I will throw a few new wrinkles out there. Please excuse my lack of tact; my advice is given with the nicest intention:

1) Your plan is, well...crap. Have you worked out the numbers of any of the steps you plan on? I don't think any of them will get you very far starting from -$3000. At best it will take a long time. Forget about it for now.

2) Guys in their 20s should not be solo sailing. They should be partying with friends and getting laid by as many young women (men?) as possible.

2) For a 23-year old with no money, the best tactic, based on my experience and the experiences of many friends and acquaintances, is to immerse yourself in the lifestyle and find your way once you are there. What I'm talking about specifically is: don't bother buying a boat; you have no money and you've never even been sailing for cripe's sake! Get a job at a marina or on a cruise boat or a dive boat or at an island resort - just get yourself around the people who are doing what you want to do. There will be lots of young people to have fun with. Opportunities will present themselves to you if you are polite, considerate, and keep your eyes open. And you will be free to take advantage of them instead being stuck to your your crappy boat that you can't take anywhere because you can't afford to keep it in seaworthy condition.

3) If you find that the lifestyle is not for you, you'll still have lots of time to return to the corporate life, become a landlord, and set up profitable charities, then buy a nice boat, retire and go cruising.
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Old 19-08-2014, 18:48   #27
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Re: Hello! Beginner Sailor Here!

Jwing..appreciate you taking time to read about my situation and give me your perspective.
1. Yes I have worked out the numbers and by spring id have 20k after paying that debt. Also option to sell my charger worth probably 15k.
2. Dont want to give you all the impression im a loner or anything...partying, meeting new friends along the coast, and getting laid by *women* of course was part of the plan.

I would gladly work at a Marina however the closest one is at least an hour away. Could do the cruise boat thing that may be cool...island resort....probably sweet experience. Anything where I wouldnt have a rent cost over my head. I was a sushi chef for some time with 8 years catering experience so I think I could use that to my advantage. Need a cook on your vessel? Will work for experience ;-)
About 3. Why not accomplish those things that would set me up for a work free life now?
Realistically within 6 months the company Im working on will generate 500-1000 monthly.
Becoming a landlord wont be for me right now cause I know it takes a while for credit to be rebuilt...thatd be a long term idea...
Bottom line, regardless of what step I first take... my goal remains the same. To have a nice boat of my own I can throw my surfboards, and guitar on...and cruise.
Youre right though, and I am leaning towards making sure Ill be stable with money to fall back on rather than a 2000$ boat with enough to get me to fla.

Do you have any references of resorts/charter companies I could look into? Thats definitely an option...maybe stack up, and get a plane ticket somewhere tropical and bless some people with my cheffing abilities for a while (or any position really), hang out around the docks in my downtime...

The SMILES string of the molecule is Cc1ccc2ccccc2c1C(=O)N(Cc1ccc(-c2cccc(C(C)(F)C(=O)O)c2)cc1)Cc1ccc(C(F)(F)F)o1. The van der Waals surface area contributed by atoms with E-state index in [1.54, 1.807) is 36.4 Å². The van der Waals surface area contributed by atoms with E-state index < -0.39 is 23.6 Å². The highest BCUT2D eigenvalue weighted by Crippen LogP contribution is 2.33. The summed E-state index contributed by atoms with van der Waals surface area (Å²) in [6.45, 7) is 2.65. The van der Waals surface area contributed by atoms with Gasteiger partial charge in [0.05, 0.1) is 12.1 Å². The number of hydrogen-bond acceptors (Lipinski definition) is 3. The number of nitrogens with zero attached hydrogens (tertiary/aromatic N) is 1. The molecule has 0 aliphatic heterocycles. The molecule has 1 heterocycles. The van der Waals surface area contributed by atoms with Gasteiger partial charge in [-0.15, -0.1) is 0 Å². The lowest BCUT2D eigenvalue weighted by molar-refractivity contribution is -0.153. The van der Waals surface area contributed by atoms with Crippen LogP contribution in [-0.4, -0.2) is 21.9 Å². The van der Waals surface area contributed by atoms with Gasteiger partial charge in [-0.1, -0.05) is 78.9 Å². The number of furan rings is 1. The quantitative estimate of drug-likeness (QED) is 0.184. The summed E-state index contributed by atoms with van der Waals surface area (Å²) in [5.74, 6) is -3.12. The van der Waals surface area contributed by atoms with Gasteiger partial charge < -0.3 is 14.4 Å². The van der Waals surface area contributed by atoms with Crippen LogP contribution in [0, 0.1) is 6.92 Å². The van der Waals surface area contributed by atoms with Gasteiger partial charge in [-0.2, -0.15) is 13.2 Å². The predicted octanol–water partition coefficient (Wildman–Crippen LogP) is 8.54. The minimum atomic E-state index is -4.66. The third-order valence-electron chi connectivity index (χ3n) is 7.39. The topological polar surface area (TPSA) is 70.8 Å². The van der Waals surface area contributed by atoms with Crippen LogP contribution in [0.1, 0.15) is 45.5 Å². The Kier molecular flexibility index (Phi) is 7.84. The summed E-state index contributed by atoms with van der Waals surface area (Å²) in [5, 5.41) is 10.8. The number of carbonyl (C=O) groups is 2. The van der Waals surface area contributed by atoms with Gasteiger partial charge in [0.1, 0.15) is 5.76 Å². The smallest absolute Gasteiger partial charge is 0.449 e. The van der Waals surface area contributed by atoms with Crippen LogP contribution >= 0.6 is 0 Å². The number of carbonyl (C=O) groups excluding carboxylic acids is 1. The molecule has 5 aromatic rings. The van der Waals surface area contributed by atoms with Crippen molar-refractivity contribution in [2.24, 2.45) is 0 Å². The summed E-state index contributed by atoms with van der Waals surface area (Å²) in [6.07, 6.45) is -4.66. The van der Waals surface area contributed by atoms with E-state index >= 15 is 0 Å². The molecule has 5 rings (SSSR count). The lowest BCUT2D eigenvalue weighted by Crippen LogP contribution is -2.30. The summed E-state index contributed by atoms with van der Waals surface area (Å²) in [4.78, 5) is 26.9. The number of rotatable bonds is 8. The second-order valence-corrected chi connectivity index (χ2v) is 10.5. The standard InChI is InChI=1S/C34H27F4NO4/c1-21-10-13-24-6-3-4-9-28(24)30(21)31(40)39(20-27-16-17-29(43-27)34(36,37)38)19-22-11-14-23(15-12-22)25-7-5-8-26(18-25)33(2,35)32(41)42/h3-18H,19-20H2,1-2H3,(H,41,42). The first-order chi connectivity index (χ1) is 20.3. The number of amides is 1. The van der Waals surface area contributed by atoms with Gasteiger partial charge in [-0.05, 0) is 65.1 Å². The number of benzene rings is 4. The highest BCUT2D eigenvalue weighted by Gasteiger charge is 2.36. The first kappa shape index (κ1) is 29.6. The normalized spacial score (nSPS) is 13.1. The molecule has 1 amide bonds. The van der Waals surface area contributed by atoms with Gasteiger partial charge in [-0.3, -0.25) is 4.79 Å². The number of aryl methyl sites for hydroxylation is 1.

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Old 20-08-2014, 07:45   #28
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Re: Hello! Beginner Sailor Here!

If your numbers are realistic, then you should delay your departure.

If you can develop, in six months, a $500-1000 per month income generating business that doesn't require your management, then you should absolutley spend the next six months doing that. If you could double your income by working it for a year, you should absolutley do that. Quadruple in two years? Absolutely! You'd then be 26 with an income of at least $2000 per month. You'd be a fool not to do that.

Meanwhile, you say you can put $23,000 in the bank in 6 or seven months. In two years, you'd have about $80K. In that case, you'd want to put the $80K and your $24K income into a solid investment plan and by the time you are 50, you'll be a millionaire. After you have that set up, you'll still be young enough to just go and live the life. You'll figure out how to be on a boat or even buy your own if you immerse yourself.

On the other hand, if you spend $20K for a boat in the spring and have a $500-1000/month income, you'll be living a poor young person life (nothing wrong with that; I endorse it heartily), but you'll get tired of it and have nothing but a crappy boat at age 30.

Now, if your numbers are not realistic, then you should just go ahead and live the life. When I was a 26 year-old professional, I told a friend that when I saved enough money I would go to Colorado and learn to ski. She asked me, "How much is enough?" I realized then that I really didn't need any money to do that and within a month I quit my job and moved to Colorado. Best decision I ever made.
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Old 20-08-2014, 08:55   #29
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Re: Hello! Beginner Sailor Here!

Nice. Yes they are realistic being that im dropping rent and living free for a while thanks to parents. Wont want to be there for 2 years...however im grateful to have the option, this way I can build some capital, start investing, work on the company, and kind of fast track my way towards having enough for a nice boat...at which point id feel comfortable to move away and try for a job around boats. Thinking Portland maine...ive got a friend there id cut rent with and I could try for a job at the marina.
Yes though, the monotony of the cubicle life is enough to drive someone to just "buy a boat and go"... need that sense of adventure.
Thinking of either taking a week in the fall to backpack the Appalachian. ..or go ride Killington in the winter.
Decisions decisions.



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Old 13-09-2014, 13:02   #30
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Re: Hello! Beginner Sailor Here!

Please, please, please don't move in with your parents. That is a huge step backward and an unneeded burden on them. If you can't afford or can't figure out how to afford a roof over your head independent of your parents then you'll not be able to afford a boat and will not be able to learn to be independent on a sailing vessel.

Good luck in carrying out whatever your plan will morph into but don't include being dependent on others as part of your plan. That's just plain wrong on so many levels.

Good luck in whatever direction you choose to go.

kindest regards,